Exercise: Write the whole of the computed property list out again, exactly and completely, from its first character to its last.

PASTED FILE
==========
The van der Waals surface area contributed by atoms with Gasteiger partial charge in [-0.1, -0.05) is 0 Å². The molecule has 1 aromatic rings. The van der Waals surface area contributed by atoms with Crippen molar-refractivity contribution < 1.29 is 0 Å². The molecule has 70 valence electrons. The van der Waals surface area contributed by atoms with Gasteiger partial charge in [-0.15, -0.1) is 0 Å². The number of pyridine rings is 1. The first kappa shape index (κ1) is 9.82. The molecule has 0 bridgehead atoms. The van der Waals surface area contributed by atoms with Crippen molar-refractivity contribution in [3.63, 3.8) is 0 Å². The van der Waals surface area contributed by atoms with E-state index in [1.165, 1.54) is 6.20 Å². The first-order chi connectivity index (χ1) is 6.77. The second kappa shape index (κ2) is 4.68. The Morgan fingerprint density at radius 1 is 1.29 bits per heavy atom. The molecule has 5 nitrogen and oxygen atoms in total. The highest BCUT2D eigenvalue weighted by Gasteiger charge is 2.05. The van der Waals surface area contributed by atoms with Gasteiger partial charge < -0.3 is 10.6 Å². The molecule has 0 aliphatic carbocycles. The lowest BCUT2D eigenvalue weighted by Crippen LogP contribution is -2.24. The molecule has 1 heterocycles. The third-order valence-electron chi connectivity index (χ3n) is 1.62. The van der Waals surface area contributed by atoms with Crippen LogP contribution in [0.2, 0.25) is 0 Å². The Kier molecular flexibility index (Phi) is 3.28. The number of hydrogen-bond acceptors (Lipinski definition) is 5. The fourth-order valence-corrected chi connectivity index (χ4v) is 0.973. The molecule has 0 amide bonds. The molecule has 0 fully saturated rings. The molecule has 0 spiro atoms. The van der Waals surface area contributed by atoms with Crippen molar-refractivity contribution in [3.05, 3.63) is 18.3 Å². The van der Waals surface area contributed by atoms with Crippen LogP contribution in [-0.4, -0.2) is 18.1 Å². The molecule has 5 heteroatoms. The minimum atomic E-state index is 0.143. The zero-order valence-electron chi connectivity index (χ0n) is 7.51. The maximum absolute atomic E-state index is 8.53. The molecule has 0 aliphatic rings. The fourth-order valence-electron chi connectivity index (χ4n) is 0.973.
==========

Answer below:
The van der Waals surface area contributed by atoms with Gasteiger partial charge in [-0.1, -0.05) is 0 Å². The molecule has 1 aromatic rings. The van der Waals surface area contributed by atoms with Crippen molar-refractivity contribution < 1.29 is 0 Å². The molecule has 70 valence electrons. The van der Waals surface area contributed by atoms with Gasteiger partial charge in [-0.15, -0.1) is 0 Å². The number of pyridine rings is 1. The first kappa shape index (κ1) is 9.82. The molecule has 0 bridgehead atoms. The van der Waals surface area contributed by atoms with Crippen molar-refractivity contribution in [3.63, 3.8) is 0 Å². The van der Waals surface area contributed by atoms with E-state index in [1.165, 1.54) is 6.20 Å². The first-order chi connectivity index (χ1) is 6.77. The second kappa shape index (κ2) is 4.68. The Morgan fingerprint density at radius 1 is 1.29 bits per heavy atom. The molecule has 5 nitrogen and oxygen atoms in total. The highest BCUT2D eigenvalue weighted by Gasteiger charge is 2.05. The van der Waals surface area contributed by atoms with Gasteiger partial charge < -0.3 is 10.6 Å². The molecule has 0 aliphatic carbocycles. The lowest BCUT2D eigenvalue weighted by Crippen LogP contribution is -2.24. The molecule has 1 heterocycles. The third-order valence-electron chi connectivity index (χ3n) is 1.62. The van der Waals surface area contributed by atoms with Crippen LogP contribution in [0.2, 0.25) is 0 Å². The Kier molecular flexibility index (Phi) is 3.28. The number of hydrogen-bond acceptors (Lipinski definition) is 5. The fourth-order valence-corrected chi connectivity index (χ4v) is 0.973. The molecule has 0 amide bonds. The molecule has 0 fully saturated rings. The molecule has 0 spiro atoms. The van der Waals surface area contributed by atoms with Crippen molar-refractivity contribution in [3.05, 3.63) is 18.3 Å². The van der Waals surface area contributed by atoms with Crippen LogP contribution in [-0.4, -0.2) is 18.1 Å². The molecule has 5 heteroatoms. The minimum atomic E-state index is 0.143. The zero-order valence-electron chi connectivity index (χ0n) is 7.51. The maximum absolute atomic E-state index is 8.53. The molecule has 0 aliphatic rings. The fourth-order valence-electron chi connectivity index (χ4n) is 0.973.